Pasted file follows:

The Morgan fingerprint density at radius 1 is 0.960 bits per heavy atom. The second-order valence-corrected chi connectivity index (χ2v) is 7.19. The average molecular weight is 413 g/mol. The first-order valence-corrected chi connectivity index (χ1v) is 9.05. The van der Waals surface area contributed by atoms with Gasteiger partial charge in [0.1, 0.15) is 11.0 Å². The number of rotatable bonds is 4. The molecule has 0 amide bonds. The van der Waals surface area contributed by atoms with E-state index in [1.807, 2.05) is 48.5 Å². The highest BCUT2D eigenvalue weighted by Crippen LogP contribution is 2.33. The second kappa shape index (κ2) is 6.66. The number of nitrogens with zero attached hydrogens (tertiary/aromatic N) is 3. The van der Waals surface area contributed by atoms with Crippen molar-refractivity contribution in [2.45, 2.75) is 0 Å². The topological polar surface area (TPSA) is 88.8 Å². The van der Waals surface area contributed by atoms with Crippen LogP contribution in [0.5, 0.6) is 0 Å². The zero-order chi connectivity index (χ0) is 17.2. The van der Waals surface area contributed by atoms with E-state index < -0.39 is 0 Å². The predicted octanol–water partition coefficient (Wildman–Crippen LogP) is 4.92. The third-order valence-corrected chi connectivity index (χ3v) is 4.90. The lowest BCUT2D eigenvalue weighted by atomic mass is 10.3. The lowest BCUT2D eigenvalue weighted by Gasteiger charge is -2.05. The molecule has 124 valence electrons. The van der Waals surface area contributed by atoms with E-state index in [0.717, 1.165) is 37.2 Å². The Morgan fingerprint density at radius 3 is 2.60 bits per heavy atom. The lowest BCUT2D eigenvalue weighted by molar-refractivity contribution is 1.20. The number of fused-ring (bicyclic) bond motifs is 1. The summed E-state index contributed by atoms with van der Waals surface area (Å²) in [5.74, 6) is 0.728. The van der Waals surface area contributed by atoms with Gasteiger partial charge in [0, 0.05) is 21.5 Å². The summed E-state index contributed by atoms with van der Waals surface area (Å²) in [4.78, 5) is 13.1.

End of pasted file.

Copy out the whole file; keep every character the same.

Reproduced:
The Morgan fingerprint density at radius 1 is 0.960 bits per heavy atom. The second-order valence-corrected chi connectivity index (χ2v) is 7.19. The average molecular weight is 413 g/mol. The first-order valence-corrected chi connectivity index (χ1v) is 9.05. The van der Waals surface area contributed by atoms with Gasteiger partial charge in [0.1, 0.15) is 11.0 Å². The number of rotatable bonds is 4. The molecule has 0 amide bonds. The van der Waals surface area contributed by atoms with E-state index in [1.807, 2.05) is 48.5 Å². The highest BCUT2D eigenvalue weighted by Crippen LogP contribution is 2.33. The second kappa shape index (κ2) is 6.66. The number of nitrogens with zero attached hydrogens (tertiary/aromatic N) is 3. The van der Waals surface area contributed by atoms with Crippen molar-refractivity contribution in [2.45, 2.75) is 0 Å². The topological polar surface area (TPSA) is 88.8 Å². The van der Waals surface area contributed by atoms with Crippen LogP contribution in [0.5, 0.6) is 0 Å². The zero-order chi connectivity index (χ0) is 17.2. The van der Waals surface area contributed by atoms with E-state index < -0.39 is 0 Å². The predicted octanol–water partition coefficient (Wildman–Crippen LogP) is 4.92. The third-order valence-corrected chi connectivity index (χ3v) is 4.90. The lowest BCUT2D eigenvalue weighted by atomic mass is 10.3. The lowest BCUT2D eigenvalue weighted by Gasteiger charge is -2.05. The molecule has 124 valence electrons. The van der Waals surface area contributed by atoms with E-state index in [0.717, 1.165) is 37.2 Å². The Morgan fingerprint density at radius 3 is 2.60 bits per heavy atom. The lowest BCUT2D eigenvalue weighted by molar-refractivity contribution is 1.20. The number of fused-ring (bicyclic) bond motifs is 1. The summed E-state index contributed by atoms with van der Waals surface area (Å²) in [5.74, 6) is 0.728. The van der Waals surface area contributed by atoms with Gasteiger partial charge in [0, 0.05) is 21.5 Å². The summed E-state index contributed by atoms with van der Waals surface area (Å²) in [4.78, 5) is 13.1.